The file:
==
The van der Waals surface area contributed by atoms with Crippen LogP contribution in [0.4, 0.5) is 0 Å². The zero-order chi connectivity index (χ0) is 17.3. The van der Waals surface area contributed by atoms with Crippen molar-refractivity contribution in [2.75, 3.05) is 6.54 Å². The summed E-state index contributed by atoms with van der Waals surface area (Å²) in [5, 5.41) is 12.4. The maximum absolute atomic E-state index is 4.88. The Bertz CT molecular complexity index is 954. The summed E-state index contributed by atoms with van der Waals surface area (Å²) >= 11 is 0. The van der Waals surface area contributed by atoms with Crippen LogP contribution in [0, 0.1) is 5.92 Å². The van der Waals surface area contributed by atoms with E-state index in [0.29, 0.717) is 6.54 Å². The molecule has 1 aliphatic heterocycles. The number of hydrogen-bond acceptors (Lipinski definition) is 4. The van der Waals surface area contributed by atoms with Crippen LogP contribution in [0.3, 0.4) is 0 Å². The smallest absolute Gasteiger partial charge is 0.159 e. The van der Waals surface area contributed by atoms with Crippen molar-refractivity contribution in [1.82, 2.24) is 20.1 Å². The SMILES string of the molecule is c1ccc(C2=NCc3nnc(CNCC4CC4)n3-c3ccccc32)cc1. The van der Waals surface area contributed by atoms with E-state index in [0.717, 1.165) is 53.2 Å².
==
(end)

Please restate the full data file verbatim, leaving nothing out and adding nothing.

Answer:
The van der Waals surface area contributed by atoms with Crippen LogP contribution in [0.4, 0.5) is 0 Å². The zero-order chi connectivity index (χ0) is 17.3. The van der Waals surface area contributed by atoms with Crippen molar-refractivity contribution in [2.75, 3.05) is 6.54 Å². The summed E-state index contributed by atoms with van der Waals surface area (Å²) in [5, 5.41) is 12.4. The maximum absolute atomic E-state index is 4.88. The Bertz CT molecular complexity index is 954. The summed E-state index contributed by atoms with van der Waals surface area (Å²) >= 11 is 0. The van der Waals surface area contributed by atoms with Crippen LogP contribution in [0, 0.1) is 5.92 Å². The van der Waals surface area contributed by atoms with E-state index in [0.29, 0.717) is 6.54 Å². The molecule has 1 aliphatic heterocycles. The number of hydrogen-bond acceptors (Lipinski definition) is 4. The van der Waals surface area contributed by atoms with Crippen LogP contribution in [0.3, 0.4) is 0 Å². The smallest absolute Gasteiger partial charge is 0.159 e. The van der Waals surface area contributed by atoms with Crippen molar-refractivity contribution in [1.82, 2.24) is 20.1 Å². The SMILES string of the molecule is c1ccc(C2=NCc3nnc(CNCC4CC4)n3-c3ccccc32)cc1. The van der Waals surface area contributed by atoms with E-state index in [0.717, 1.165) is 53.2 Å².